I suspect the ratio of drill time/mat time in those 80 hours will be much greater than what you'd see in 80 hours of training in a regular grappling school over a 10 month period (assuming 2 hours of training a week.)

    Quote Originally Posted by djchangster
    but its Mcdojo nonetheless
    No disagreement here, brother. But Mcdojoism by itself is not that bad provided that what's being taught is not bullshit.
    Read this for flexibility and injury prevention, this, this and this for supplementation, this on grip conditioning, and this on staph. New: On strenght standards, relationships and structural balance. Shoulder problems? Read this.

    My crapuous vlog and my blog of training, stuff and crap. NEW: Me, Mrs. Macho and our newborn baby.

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    The street argument is retarded. BJJ is so much overkill for the street that its ridiculous. Unless you're the idiot that picks a fight with the high school wrestling team, barring knife or gun play, the opponent shouldn't make it past double leg + ground and pound - Osiris
  7. Kung-Fu Joe is offline
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    Posted On:
    10/19/2007 8:56am


     Style: Brazilian Jiu-Jitsu

    --
    Hell yeah! Hell no!
    Quote Originally Posted by Teh El Macho
    Is an 80-hour/2 week program a good vehicle for someone to learn these combative techniques with enough dept to qualify him for teaching it to others?
    I'm going to go ahead and say "No" to this.

    However, I'll also argue that this class has a different purpose than that.

    The Combatives course is not meant to be a replacement for good Jiu-Jitsu training. It's not even designed to be a thorough Jiu-Jitsu course. It seems to me the purpose of the course is solely to introduce a few basic concepts of grappling into other martial programs. I don't think the Combatives course is pretending to do anything besides teaching basic techniques.

    Now, I'm extremely new to BJJ. I've had only four classes, so far, and a little bit of book knowledge before that. Until last night, I did not know the proper technique for attacking a resisting opponent with either a triangle or an armbar from my guard. And yet, while rolling with other guys-- fully resisting opponents-- that have little or no knowledge of Jiu-Jitsu, I've been able to apply armbars, triangles, Kimuras, Americanas, and a host of other techniques that I've only seen in books.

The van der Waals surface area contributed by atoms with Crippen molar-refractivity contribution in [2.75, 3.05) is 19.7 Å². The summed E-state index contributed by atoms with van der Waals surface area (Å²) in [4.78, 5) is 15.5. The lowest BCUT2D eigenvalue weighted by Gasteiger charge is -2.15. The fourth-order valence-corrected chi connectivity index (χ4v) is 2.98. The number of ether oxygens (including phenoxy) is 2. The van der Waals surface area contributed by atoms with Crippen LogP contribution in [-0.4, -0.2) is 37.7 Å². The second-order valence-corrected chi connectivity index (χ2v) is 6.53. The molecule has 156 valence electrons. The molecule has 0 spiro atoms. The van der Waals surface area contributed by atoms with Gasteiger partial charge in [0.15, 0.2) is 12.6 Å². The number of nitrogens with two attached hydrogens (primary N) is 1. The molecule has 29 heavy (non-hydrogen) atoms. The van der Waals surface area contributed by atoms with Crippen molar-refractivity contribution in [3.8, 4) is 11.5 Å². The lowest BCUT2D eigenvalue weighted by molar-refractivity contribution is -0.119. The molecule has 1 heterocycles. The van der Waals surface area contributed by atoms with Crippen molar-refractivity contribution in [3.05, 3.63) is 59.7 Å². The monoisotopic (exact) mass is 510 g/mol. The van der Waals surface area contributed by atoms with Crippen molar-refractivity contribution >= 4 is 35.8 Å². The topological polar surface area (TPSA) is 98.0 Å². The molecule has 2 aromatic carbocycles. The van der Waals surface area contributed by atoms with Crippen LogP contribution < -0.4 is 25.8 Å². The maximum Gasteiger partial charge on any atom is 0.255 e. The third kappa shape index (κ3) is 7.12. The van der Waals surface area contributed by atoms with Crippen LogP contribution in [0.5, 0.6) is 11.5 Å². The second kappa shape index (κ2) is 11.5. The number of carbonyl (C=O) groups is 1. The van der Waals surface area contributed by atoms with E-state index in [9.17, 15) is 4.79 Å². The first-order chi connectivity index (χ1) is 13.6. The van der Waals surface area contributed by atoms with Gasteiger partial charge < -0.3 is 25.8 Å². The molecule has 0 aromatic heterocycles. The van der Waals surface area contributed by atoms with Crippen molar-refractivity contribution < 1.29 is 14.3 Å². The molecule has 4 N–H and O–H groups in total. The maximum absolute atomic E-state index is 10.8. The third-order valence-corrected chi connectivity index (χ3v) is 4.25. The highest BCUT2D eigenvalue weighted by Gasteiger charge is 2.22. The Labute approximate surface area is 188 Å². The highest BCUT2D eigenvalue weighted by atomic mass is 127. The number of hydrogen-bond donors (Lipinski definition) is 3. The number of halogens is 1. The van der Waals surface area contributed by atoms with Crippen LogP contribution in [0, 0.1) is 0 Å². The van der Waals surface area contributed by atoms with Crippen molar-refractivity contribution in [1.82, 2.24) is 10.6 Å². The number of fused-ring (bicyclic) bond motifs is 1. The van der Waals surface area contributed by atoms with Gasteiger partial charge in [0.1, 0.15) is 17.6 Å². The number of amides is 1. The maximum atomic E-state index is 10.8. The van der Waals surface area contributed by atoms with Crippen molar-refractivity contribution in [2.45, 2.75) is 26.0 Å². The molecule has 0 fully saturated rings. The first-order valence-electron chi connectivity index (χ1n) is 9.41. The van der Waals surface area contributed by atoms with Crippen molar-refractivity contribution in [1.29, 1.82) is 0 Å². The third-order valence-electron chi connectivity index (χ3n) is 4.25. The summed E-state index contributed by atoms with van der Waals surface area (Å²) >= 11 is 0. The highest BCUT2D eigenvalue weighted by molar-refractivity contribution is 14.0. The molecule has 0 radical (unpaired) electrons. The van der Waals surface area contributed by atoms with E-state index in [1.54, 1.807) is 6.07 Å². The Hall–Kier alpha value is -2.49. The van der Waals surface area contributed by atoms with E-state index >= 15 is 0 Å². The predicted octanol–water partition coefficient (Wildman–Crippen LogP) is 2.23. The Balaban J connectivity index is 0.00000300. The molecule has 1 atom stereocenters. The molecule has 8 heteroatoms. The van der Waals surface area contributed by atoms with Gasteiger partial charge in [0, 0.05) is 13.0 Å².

In my opinion, the Combatives course isn't supposed to even the ground between a Grappler and a non-Grappler. It's supposed to give a non-Grappler a bit of an advantage over another non-Grappler.

    --Joe
  8. Askari is offline

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    Posted On:
    10/19/2007 9:48am


     Style: BJJ, Ju-Jitsu

    --
    Hell yeah! Hell no!
    Quote Originally Posted by Kung-Fu Joe
    In my opinion, the Combatives course isn't supposed to even the ground between a Grappler and a non-Grappler. It's supposed to give a non-Grappler a bit of an advantage over another non-Grappler.
    There giving out a blue belt.

    :director2

    A blue belt - from a hard knox club - is usually at a bit more then just a slight advantage over a non-grappler.
    "Sifu, I"m niether - I'm a fire dragon so don't **** with me!"
  9. Kung-Fu Joe is offline
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    Posted On:
    10/19/2007 10:18am


     Style: Brazilian Jiu-Jitsu

    --
    Hell yeah! Hell no!
    Quote Originally Posted by Askari
    There giving out a blue belt.

    :director2

    A blue belt - from a hard knox club - is usually at a bit more then just a slight advantage over a non-grappler.
    No, they're giving out a "technical" blue belt. Now, I'll grant you that the distinction asbolutely wreaks of McDojo, but it's a distinction nonetheless. The instructor can then promote up to a fourth degree white belt. Well, whoop-dee-doo! Honestly, what the hell does that mean? Especially when a legit Gracie instructor is required for any actual promotion. Certainly McDojo tactics-- making people feel like they're advancing so they have better morale-- but it's not THAT terrible.

    To reiterate a point that others have made, it would be different if they were combining McDojo advertising with bogus technique. But these aren't Dim Mak strikes and ki blasts. Honestly, I'd say this whole program is still about a million times better than, say, your average YMCA/YWCA self-defense class.

    --Joe
  10. Askari is offline

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    Posted On:
    10/19/2007 10:24am


     Style: BJJ, Ju-Jitsu

    --
    Hell yeah! Hell no!
    Quote Originally Posted by Kung-Fu Joe
    No, they're giving out a "technical" blue belt.
    Potato, Potatoe.

    Do you actually think this guy is going to tell people he is 'technically' a blue belt in Gracie Jiu-Jitsu, or is he going to put the certificate on the wall, wear a blue belt at the BJJ seminar and tell people he has his blue belt?
    "Sifu, I"m niether - I'm a fire dragon so don't **** with me!"